Talk to your dentist about these kinds of devices, or consult a sleep therapist.
Method 3 of 4: Preventing Sinus Problems
Address any nasal congestion. Try taking a decongestant or antihistamine if nasal congestion is causing your snoring. Use these only as a temporary measure if you suspect that a cold or allergy is to blame. Prolonged use of either can be harmful.
Gargle with a peppermint mouthwash to shrink the lining of your nose and throat. This is especially effective if your snoring is a temporary condition caused by a head cold or an allergy.
Change your sheets and pillowcases often to relieve nasal stuffiness, alleviate bedroom allergens. Try to vacuum your floors and wash your curtains often too.
Tape your nose open with nasal strips. These are available at most pharmacies. They may look odd, but who’s looking? Following the directions on the package and tape one of the strips to the outside of your nose. They work by lifting and opening your nostrils to increase airflow.
Consider using a sinus/nasal rinse. These are designed in such a way that the debris and mucus formed in the nose is completely flushed out. Rinsing will be helpful in relieving yourself of the snoring.
You can try to have a warm shower or bath. Hot moist air will be helpful in draining the mucus from the sinuses, thereby reducing the possibility of snoring.
Raise the head portion of your bed. This will be helpful in reducing the amount of mucus draining down and blocking your nasal passages. When nasal passages are not blocked, you will not snore.
Talk to your doctor. If you struggle with chronic sinus infections, get a prescription for nasal decongestants. Reducing the infection will help to cure your snoring.
Method 4 of 4: Talking to Your Partner about Snoring
Pick a time to talk. Confronting your partner about their snoring in the middle of the night or immediately upon waking after a restless and sleepless night can cause resentment and arguments. Avoid angry discussions about sleeping, and keep the discussion light.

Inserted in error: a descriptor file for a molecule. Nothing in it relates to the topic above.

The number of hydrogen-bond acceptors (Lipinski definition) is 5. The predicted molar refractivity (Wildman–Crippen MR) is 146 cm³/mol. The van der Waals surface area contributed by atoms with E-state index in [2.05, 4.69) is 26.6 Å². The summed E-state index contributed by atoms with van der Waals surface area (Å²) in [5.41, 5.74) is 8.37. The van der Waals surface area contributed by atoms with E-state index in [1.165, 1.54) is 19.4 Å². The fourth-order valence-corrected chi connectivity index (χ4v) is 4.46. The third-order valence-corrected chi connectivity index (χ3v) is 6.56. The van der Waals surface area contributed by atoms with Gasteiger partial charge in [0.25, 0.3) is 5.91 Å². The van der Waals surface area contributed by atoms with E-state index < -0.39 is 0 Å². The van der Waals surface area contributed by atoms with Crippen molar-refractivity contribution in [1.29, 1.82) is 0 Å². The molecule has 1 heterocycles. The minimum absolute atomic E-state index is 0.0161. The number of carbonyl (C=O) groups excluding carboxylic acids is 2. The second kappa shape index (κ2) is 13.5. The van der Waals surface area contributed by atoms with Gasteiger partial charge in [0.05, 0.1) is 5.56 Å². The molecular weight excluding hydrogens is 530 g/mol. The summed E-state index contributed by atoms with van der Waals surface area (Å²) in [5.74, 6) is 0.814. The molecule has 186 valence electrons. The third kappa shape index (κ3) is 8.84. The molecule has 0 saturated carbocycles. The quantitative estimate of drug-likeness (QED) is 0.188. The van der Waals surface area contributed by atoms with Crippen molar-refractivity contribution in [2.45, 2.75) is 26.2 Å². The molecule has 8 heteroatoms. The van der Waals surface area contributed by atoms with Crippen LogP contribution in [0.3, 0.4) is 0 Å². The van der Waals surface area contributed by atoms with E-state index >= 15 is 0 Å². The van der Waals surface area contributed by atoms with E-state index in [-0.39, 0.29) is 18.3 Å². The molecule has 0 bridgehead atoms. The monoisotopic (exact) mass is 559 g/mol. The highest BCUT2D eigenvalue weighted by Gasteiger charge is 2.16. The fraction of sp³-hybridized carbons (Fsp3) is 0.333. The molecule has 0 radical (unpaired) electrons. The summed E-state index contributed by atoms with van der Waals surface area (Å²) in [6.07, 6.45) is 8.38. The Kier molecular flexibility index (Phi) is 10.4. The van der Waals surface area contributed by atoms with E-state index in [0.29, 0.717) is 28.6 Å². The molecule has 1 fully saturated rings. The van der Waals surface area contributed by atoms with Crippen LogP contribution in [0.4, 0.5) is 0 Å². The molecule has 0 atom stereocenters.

If your partner’s snoring is chronic, talk after dinner when there’ll be time to calmly prepare for the night’s sleep and address your concerns.
Remember that snoring is a physical problem. Whether you’re a snorer or live with one, there’s nothing to be embarrassed or angry about. It’s not a conscious choice the snorer is making, but it is a physical concern that can be remedied with a little planning.
If you’ve got a snoring problem and your partner complains, you need to take it seriously. If you’re sleeping through your bouts of snoring, you need to take their word for it.
If your partner snores chronically, bring it up sooner rather than later. Taking “behind the back” precautions like using ear plugs as a way of avoiding hurting their feelings may end up making them more embarrassed, as if it were an issue to be avoided. Talk about it and plan together for a cure.
Be aware of deeper issues. Talking about snoring may inadvertently lead you into discussing smoking, drinking, weight, or other sensitive issues that may be affecting your relationship with your partner. Be aware of the territory your conversation might get into, and communicate thoughtfully and tactfully throughout the discussion.
Bottom of Form
Consider the underlying cause. Discuss with your physician the possibility of a sleep disorder which may be more serious than just the snoring. The current gold standard for obstructive sleep apnea treatment is a continuous positive airway pressure device (CPAP) which opens the airway with pressurized air delivered through a mask or a nose-mounted appliance.
There are physicians who specialize in sleep medicine and dental sleep medicine. If you are snoring but are feeling unrefreshed after waking, you may choose to see one of these specialists. You can find these by going to either the American Dental Sleep Academy website or to sleepeducation.com.